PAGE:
What Is Macular Degeneration?

 Macular Degeneration is a result of deterioration in the central portion of the retina. The back layer of the retina sends signals to the optic nerve, which transmits those images to the brain. The macula is located in the center part of the retina and allows the eye to focus on details. This part of the eye allows you to read, recognize facial expressions, drive, and see colors.

 The aging process

 Age-related macular degeneration or (AMD) is the most common form of macular degeneration. This disease is more common in those who are fifty-five and older. The risk of macular degeneration increases as you age.  Some other risk factors can be family history of the disease, smoking, and race, as caucasians are more likely to develop AMD than African-Americans or those of hispanic descent. If you have light irides or are female you may be at a higher risk than males or those with darker irides. Women are more prone to AMD, especially since they tend to live longer than men.

 Is Age Macular Degeneration curable?

 Macular degeneration at this time is not curable. But even though the disease is not curable there are several things that you can do to help prevent and delay its progression.

 Risk factors which increase your chances of developing AMD

The use of UV protected sunglasses is important not only for AMD prevention, but for your eye health in general. Reduce your exposure to blue light. Blue light is the light that comes off computers, cell phones, and television screens.

Macular Degeneration and the Effect of Age           Macular Degeneration and the Effect of Age

Smoking — quit, or better yet, just don’t start. Smoking can increase your likelihood of developing age-related macular degeneration by 50%. Exercise and maintain a healthy lifestyle. Get in at least three 30 minute sessions a week for your eye health as well as your overall well being.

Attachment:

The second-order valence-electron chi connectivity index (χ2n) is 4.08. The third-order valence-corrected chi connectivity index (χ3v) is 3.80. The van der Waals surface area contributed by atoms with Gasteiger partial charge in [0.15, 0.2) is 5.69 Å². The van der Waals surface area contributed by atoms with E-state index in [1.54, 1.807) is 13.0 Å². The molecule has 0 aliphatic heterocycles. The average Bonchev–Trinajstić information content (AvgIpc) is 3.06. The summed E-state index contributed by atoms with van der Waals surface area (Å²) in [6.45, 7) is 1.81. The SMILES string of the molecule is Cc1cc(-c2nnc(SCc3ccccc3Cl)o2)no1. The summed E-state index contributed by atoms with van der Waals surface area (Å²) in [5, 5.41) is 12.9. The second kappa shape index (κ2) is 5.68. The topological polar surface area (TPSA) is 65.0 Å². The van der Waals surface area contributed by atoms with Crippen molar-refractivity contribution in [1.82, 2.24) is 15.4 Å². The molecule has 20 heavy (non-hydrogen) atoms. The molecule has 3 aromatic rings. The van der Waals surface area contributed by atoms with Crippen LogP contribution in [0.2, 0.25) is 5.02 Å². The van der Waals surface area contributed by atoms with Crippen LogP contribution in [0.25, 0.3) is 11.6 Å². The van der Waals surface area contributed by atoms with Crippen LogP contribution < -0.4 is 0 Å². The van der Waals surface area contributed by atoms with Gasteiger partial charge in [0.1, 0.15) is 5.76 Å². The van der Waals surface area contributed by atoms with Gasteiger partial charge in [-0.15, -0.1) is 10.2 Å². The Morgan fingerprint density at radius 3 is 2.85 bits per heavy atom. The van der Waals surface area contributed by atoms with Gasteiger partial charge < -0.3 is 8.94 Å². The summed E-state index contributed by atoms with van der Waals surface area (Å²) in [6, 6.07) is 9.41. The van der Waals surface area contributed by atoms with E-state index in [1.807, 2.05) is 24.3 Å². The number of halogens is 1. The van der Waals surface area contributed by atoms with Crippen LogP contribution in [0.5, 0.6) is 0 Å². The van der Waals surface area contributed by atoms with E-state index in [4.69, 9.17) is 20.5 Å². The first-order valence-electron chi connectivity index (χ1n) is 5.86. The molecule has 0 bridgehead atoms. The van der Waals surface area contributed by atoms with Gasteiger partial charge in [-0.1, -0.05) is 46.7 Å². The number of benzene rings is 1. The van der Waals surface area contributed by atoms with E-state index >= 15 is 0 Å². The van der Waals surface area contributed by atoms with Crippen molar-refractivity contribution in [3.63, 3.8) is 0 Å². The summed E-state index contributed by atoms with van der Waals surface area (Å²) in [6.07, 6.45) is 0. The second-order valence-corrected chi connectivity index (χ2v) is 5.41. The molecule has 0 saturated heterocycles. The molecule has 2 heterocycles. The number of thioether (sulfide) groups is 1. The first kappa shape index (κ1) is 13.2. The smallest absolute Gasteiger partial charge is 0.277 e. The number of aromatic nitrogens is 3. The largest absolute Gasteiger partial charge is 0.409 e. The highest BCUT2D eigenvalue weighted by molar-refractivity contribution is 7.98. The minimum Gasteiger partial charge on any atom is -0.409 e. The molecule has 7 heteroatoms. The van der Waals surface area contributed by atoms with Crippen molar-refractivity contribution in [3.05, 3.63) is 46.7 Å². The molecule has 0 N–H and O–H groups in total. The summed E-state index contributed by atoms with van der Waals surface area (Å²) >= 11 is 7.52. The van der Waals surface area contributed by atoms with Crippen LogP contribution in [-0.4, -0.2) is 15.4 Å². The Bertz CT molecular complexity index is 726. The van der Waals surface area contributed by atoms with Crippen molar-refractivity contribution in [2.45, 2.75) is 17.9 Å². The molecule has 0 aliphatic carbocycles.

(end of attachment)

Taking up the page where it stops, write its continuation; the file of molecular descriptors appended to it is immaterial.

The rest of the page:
Macular Degeneration and the Effect of Age

 Find out resources available

 What can be expected with age-related macular degeneration?  First, you should understand that not everyone who has this disease will develop late stage AMD. Talk to your eye specialist. They can advise you about resources available to you and may be able to  advise you where to locate those resources. Also, if you are eligible, Medicare may cover many of the visual aids and tests you require.

Talk to your doctor

Your eye specialist can advise you as what to expect and ways to treat the disease. Follow the doctor’s instructions. Make sure you keep and schedule regular eye appointments.  Lastly, allow yourself to grieve. Loss or possible loss of your vision is scary, but remember that there is help available. Do you have any other tips for coping with age-related macular degeneration? Comment below!

 

One Love,

Dr. Travis Zigler, Eye Love

Dr. Travis Zigler

 

Other Macular Degeneration articles by Dr. Zigler: Managing Macular Degeneration: Diet and LifestyleHow Fast Does Macular Degeneration Progress?Will I Go Blind From Macular Degeneration?